We all have rough times every now and again. As a property owner, having a rough time may mean losing the biggest investment of your life: your Milwaukee house. If you are unable to make your mortgage and insurance payments, you are about to be facing foreclosure with your lender if you miss a certain amount of payments; this all depends on your mortgage document.
Foreclosures Happen To The Best Of Us
Usually, the foreclosure process doesn’t begin until you have failed to pay between 3-6 payments. First of all, you must understand that foreclosure is a process that has several steps.
The second step is called a short sale, and this is when the owner tries to sell the property before the bank forecloses, but the market value is just a little less than their balance due. Keep in mind that the bank can decide not to accept any offer that is less than the balance due, but if they accept it and the owner manages to short sell, it is much better for the owner’s credit.
The third step is the foreclosure auction. During this time the bank is trying to get the most for the property, in a short amount of time.
The fourth and last step is an REO (“Real Estate Owned”), and it happens if the property doesn’t sell at auction. It means that the bank repossesses the property and places it on the market in order to sell it.
In conclusion, “foreclosure” is the process during which bank takes possession of your Milwaukee house. This impacts your credit score and it will also show up in any report that future landlords would run. The impact of foreclosure stays on your credit for 7 to 10 years! Depending on your situation, you may have more time to live in your home if you let it go to foreclosure because of the statutory redemption period. This time frame can be shorter or longer depending on whether you took title via deed of trust or mortgage. If you have a mortgage, than this process can take from 30 days to 2 years. At the end of the redemption period, if you still haven’t payed out your debts or if you still can’t make your payments, then you have to move out. If you took title through a deed of trust, then there usually isn’t any redemption period and you will have to move out immediately.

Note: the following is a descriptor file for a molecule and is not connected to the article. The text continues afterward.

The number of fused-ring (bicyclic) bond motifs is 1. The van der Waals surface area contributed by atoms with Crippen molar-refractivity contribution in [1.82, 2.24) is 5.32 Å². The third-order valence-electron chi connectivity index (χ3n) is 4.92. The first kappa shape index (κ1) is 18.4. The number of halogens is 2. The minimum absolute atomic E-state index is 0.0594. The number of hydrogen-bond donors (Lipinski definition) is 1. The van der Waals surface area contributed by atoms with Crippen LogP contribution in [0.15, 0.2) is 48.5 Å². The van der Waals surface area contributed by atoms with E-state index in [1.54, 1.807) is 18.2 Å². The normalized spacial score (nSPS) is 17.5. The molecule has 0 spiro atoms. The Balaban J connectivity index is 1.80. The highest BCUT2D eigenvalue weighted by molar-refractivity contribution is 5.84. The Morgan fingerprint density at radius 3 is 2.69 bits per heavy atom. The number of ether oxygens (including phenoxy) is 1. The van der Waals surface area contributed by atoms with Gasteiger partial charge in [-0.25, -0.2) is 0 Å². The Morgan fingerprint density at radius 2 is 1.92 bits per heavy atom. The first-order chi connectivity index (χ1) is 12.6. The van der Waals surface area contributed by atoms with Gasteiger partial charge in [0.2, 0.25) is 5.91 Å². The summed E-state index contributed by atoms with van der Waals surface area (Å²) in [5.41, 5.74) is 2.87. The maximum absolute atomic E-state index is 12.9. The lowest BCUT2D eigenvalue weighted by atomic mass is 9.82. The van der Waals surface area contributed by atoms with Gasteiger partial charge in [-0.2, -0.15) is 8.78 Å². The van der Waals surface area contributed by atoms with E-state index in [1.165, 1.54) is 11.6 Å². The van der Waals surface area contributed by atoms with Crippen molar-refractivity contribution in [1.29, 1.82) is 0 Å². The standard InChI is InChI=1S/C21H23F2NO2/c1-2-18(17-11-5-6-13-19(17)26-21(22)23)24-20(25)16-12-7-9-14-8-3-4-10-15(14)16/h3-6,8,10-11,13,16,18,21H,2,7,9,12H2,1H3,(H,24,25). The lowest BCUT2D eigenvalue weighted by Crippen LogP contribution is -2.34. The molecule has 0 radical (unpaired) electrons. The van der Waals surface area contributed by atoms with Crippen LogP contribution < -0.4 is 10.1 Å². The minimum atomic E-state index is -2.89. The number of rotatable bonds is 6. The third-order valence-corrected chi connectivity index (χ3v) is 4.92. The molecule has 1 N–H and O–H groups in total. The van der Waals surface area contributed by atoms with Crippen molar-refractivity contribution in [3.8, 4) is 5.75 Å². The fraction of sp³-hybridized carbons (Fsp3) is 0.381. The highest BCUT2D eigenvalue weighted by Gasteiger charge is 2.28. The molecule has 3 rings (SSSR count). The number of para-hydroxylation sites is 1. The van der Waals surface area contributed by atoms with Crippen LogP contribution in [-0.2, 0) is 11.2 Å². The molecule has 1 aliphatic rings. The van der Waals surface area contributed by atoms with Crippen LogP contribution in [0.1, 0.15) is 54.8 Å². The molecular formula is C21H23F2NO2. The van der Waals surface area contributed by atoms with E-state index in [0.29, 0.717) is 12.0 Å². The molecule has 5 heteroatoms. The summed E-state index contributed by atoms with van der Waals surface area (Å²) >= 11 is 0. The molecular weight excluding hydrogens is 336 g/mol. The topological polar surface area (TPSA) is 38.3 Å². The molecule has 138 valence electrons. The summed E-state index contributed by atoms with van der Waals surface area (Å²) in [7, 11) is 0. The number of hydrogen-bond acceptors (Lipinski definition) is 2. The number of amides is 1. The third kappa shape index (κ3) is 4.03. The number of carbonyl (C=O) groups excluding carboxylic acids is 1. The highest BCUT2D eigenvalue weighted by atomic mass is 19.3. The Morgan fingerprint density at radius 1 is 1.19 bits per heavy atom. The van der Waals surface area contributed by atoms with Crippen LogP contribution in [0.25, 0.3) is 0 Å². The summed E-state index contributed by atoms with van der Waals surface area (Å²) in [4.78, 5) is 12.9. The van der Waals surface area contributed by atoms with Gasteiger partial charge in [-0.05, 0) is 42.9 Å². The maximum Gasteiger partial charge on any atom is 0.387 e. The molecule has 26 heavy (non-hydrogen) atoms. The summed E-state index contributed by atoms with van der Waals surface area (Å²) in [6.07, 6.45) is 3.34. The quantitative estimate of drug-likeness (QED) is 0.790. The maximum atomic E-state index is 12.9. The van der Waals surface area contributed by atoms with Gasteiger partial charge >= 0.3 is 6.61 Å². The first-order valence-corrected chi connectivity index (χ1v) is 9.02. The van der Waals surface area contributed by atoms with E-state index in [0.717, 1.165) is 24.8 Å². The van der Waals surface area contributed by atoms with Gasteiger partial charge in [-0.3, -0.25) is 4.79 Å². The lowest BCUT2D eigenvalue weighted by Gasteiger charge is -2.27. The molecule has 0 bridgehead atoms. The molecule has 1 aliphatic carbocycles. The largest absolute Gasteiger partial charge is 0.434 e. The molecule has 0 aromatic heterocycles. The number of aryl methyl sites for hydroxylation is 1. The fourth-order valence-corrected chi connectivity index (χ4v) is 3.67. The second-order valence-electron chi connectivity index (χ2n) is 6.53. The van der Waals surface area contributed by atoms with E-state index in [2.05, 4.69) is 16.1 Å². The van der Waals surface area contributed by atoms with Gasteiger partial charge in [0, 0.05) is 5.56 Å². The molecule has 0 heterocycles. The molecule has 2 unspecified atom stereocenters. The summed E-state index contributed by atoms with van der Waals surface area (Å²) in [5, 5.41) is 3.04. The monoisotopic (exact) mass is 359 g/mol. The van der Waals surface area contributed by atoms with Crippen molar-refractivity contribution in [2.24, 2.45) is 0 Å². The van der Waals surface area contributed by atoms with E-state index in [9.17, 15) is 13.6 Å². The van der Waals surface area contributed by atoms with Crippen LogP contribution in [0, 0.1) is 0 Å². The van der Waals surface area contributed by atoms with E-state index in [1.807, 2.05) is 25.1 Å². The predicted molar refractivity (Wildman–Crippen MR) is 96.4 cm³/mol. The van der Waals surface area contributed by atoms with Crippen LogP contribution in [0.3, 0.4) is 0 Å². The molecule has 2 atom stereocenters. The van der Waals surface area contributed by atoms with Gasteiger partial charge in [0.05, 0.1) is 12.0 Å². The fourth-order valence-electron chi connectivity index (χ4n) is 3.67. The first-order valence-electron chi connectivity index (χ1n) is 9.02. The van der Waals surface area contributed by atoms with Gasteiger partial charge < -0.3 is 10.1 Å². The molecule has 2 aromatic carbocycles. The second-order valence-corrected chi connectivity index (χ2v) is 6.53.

Is A Short Sale Really The Answer?
During the foreclosure process as described above, you have the opportunity to list your Milwaukee house as a short sale. The best time for a short sale is the time period when you realize you are unable to make your payments as outlined in your loan agreement, and before the lender files legal action against you and officially owns your house. You will be able to list your house on the market and try to get an offer that will satisfy the balance of your loan or get really close to it. This might be a difficult process because you will have to be in constant communication with the lender about the offers you receive and will have to wait for them to approve or counter offer the offers you receive. If you do have an offer that the bank is willing to accept, selling your Milwaukee house to that buyer would relieve you of some of the credit damage of having a foreclosure, although it would still negatively affect your credit.
The best option would be to avoid the foreclosure process altogether and negotiate a sale of your property before you get to the point of missing payments on your loan.